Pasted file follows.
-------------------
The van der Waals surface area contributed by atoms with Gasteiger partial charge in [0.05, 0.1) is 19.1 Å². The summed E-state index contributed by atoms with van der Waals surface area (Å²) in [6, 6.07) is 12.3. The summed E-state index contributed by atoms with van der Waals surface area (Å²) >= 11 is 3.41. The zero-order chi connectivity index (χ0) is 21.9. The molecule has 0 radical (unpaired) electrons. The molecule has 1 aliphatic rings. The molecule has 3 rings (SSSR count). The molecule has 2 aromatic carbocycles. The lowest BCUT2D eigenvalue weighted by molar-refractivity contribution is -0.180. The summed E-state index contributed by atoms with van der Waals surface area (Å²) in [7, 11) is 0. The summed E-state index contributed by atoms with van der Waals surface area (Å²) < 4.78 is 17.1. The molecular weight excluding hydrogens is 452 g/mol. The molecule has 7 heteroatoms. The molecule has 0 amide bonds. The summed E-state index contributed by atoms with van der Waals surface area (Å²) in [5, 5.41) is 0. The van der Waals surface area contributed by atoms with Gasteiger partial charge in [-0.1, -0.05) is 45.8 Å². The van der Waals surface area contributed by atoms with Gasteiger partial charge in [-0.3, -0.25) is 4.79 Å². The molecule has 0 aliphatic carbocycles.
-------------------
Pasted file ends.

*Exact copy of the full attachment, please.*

The van der Waals surface area contributed by atoms with Gasteiger partial charge in [0.05, 0.1) is 19.1 Å². The summed E-state index contributed by atoms with van der Waals surface area (Å²) in [6, 6.07) is 12.3. The summed E-state index contributed by atoms with van der Waals surface area (Å²) >= 11 is 3.41. The zero-order chi connectivity index (χ0) is 21.9. The molecule has 0 radical (unpaired) electrons. The molecule has 1 aliphatic rings. The molecule has 3 rings (SSSR count). The molecule has 2 aromatic carbocycles. The lowest BCUT2D eigenvalue weighted by molar-refractivity contribution is -0.180. The summed E-state index contributed by atoms with van der Waals surface area (Å²) in [7, 11) is 0. The summed E-state index contributed by atoms with van der Waals surface area (Å²) < 4.78 is 17.1. The molecular weight excluding hydrogens is 452 g/mol. The molecule has 7 heteroatoms. The molecule has 0 amide bonds. The summed E-state index contributed by atoms with van der Waals surface area (Å²) in [5, 5.41) is 0. The van der Waals surface area contributed by atoms with Gasteiger partial charge in [-0.1, -0.05) is 45.8 Å². The van der Waals surface area contributed by atoms with Gasteiger partial charge in [-0.3, -0.25) is 4.79 Å². The molecule has 0 aliphatic carbocycles.